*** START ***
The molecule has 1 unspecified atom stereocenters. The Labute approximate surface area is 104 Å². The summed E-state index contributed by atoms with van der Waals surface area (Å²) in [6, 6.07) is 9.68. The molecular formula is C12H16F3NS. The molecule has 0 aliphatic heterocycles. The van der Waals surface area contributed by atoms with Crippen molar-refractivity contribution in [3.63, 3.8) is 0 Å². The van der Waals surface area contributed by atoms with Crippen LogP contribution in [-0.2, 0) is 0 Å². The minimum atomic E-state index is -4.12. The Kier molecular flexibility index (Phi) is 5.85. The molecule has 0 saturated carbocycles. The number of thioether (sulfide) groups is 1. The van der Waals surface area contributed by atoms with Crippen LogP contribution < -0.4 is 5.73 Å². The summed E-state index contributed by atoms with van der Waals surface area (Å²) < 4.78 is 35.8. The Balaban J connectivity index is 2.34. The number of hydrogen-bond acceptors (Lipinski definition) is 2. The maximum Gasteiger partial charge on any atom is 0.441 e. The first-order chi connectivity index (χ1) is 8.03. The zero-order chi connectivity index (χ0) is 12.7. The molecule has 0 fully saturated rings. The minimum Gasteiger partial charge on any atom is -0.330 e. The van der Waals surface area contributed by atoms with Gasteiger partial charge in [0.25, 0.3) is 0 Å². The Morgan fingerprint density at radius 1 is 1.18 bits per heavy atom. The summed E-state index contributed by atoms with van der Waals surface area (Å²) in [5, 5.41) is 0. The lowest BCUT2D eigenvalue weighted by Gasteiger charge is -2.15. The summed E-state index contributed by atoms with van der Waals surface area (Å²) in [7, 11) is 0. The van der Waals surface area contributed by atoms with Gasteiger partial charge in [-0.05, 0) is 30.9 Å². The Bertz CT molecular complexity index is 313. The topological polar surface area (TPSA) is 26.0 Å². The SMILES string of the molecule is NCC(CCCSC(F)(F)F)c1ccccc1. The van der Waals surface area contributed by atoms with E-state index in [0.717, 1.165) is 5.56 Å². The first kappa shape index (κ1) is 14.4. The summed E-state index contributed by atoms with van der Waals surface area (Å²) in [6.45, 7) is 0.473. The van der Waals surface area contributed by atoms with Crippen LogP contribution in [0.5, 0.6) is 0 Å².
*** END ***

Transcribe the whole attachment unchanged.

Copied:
The molecule has 1 unspecified atom stereocenters. The Labute approximate surface area is 104 Å². The summed E-state index contributed by atoms with van der Waals surface area (Å²) in [6, 6.07) is 9.68. The molecular formula is C12H16F3NS. The molecule has 0 aliphatic heterocycles. The van der Waals surface area contributed by atoms with Crippen molar-refractivity contribution in [3.63, 3.8) is 0 Å². The van der Waals surface area contributed by atoms with Crippen LogP contribution in [-0.2, 0) is 0 Å². The minimum atomic E-state index is -4.12. The Kier molecular flexibility index (Phi) is 5.85. The molecule has 0 saturated carbocycles. The number of thioether (sulfide) groups is 1. The van der Waals surface area contributed by atoms with Crippen LogP contribution < -0.4 is 5.73 Å². The summed E-state index contributed by atoms with van der Waals surface area (Å²) < 4.78 is 35.8. The Balaban J connectivity index is 2.34. The number of hydrogen-bond acceptors (Lipinski definition) is 2. The maximum Gasteiger partial charge on any atom is 0.441 e. The first-order chi connectivity index (χ1) is 8.03. The zero-order chi connectivity index (χ0) is 12.7. The molecule has 0 fully saturated rings. The minimum Gasteiger partial charge on any atom is -0.330 e. The van der Waals surface area contributed by atoms with Gasteiger partial charge in [0.25, 0.3) is 0 Å². The Morgan fingerprint density at radius 1 is 1.18 bits per heavy atom. The summed E-state index contributed by atoms with van der Waals surface area (Å²) in [5, 5.41) is 0. The lowest BCUT2D eigenvalue weighted by Gasteiger charge is -2.15. The summed E-state index contributed by atoms with van der Waals surface area (Å²) in [7, 11) is 0. The van der Waals surface area contributed by atoms with Gasteiger partial charge in [-0.05, 0) is 30.9 Å². The Bertz CT molecular complexity index is 313. The topological polar surface area (TPSA) is 26.0 Å². The SMILES string of the molecule is NCC(CCCSC(F)(F)F)c1ccccc1. The van der Waals surface area contributed by atoms with E-state index in [0.717, 1.165) is 5.56 Å². The first kappa shape index (κ1) is 14.4. The summed E-state index contributed by atoms with van der Waals surface area (Å²) in [6.45, 7) is 0.473. The van der Waals surface area contributed by atoms with Crippen LogP contribution in [0.5, 0.6) is 0 Å².